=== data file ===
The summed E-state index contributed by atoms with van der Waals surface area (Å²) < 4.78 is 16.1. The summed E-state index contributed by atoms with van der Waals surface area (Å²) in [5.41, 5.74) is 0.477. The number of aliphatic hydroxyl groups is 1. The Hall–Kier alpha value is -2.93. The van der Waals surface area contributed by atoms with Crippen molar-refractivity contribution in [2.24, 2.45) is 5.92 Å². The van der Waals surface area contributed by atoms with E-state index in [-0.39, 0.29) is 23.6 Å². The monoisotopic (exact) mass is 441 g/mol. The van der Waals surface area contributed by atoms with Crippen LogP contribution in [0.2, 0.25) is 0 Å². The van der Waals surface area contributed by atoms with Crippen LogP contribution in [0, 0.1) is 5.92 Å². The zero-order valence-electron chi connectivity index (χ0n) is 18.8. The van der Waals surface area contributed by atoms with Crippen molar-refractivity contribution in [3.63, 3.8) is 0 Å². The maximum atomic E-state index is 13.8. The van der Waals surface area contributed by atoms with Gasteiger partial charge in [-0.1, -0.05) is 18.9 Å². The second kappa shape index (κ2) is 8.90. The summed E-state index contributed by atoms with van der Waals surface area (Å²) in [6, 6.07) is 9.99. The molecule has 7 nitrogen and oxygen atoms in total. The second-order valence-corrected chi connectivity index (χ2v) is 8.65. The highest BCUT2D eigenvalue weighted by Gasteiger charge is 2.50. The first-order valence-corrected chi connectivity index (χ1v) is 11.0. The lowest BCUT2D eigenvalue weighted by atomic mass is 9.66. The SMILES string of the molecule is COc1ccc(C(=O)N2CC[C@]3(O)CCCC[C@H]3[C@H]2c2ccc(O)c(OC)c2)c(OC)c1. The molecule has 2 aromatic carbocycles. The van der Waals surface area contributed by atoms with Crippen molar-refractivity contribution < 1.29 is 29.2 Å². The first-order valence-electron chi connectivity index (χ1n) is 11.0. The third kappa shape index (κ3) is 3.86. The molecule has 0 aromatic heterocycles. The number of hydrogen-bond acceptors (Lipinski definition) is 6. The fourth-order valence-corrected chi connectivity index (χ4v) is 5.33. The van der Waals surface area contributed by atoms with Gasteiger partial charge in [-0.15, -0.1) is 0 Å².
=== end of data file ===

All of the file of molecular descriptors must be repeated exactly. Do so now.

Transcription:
The summed E-state index contributed by atoms with van der Waals surface area (Å²) < 4.78 is 16.1. The summed E-state index contributed by atoms with van der Waals surface area (Å²) in [5.41, 5.74) is 0.477. The number of aliphatic hydroxyl groups is 1. The Hall–Kier alpha value is -2.93. The van der Waals surface area contributed by atoms with Crippen molar-refractivity contribution in [2.24, 2.45) is 5.92 Å². The van der Waals surface area contributed by atoms with E-state index in [-0.39, 0.29) is 23.6 Å². The monoisotopic (exact) mass is 441 g/mol. The van der Waals surface area contributed by atoms with Crippen LogP contribution in [0.2, 0.25) is 0 Å². The van der Waals surface area contributed by atoms with Crippen LogP contribution in [0, 0.1) is 5.92 Å². The zero-order valence-electron chi connectivity index (χ0n) is 18.8. The van der Waals surface area contributed by atoms with Crippen molar-refractivity contribution in [3.63, 3.8) is 0 Å². The maximum atomic E-state index is 13.8. The van der Waals surface area contributed by atoms with Gasteiger partial charge in [-0.1, -0.05) is 18.9 Å². The second kappa shape index (κ2) is 8.90. The summed E-state index contributed by atoms with van der Waals surface area (Å²) in [6, 6.07) is 9.99. The molecule has 7 nitrogen and oxygen atoms in total. The second-order valence-corrected chi connectivity index (χ2v) is 8.65. The highest BCUT2D eigenvalue weighted by Gasteiger charge is 2.50. The first-order valence-corrected chi connectivity index (χ1v) is 11.0. The lowest BCUT2D eigenvalue weighted by atomic mass is 9.66. The SMILES string of the molecule is COc1ccc(C(=O)N2CC[C@]3(O)CCCC[C@H]3[C@H]2c2ccc(O)c(OC)c2)c(OC)c1. The molecule has 2 aromatic carbocycles. The van der Waals surface area contributed by atoms with Crippen molar-refractivity contribution < 1.29 is 29.2 Å². The first-order valence-electron chi connectivity index (χ1n) is 11.0. The third kappa shape index (κ3) is 3.86. The molecule has 0 aromatic heterocycles. The number of hydrogen-bond acceptors (Lipinski definition) is 6. The fourth-order valence-corrected chi connectivity index (χ4v) is 5.33. The van der Waals surface area contributed by atoms with Gasteiger partial charge in [-0.15, -0.1) is 0 Å².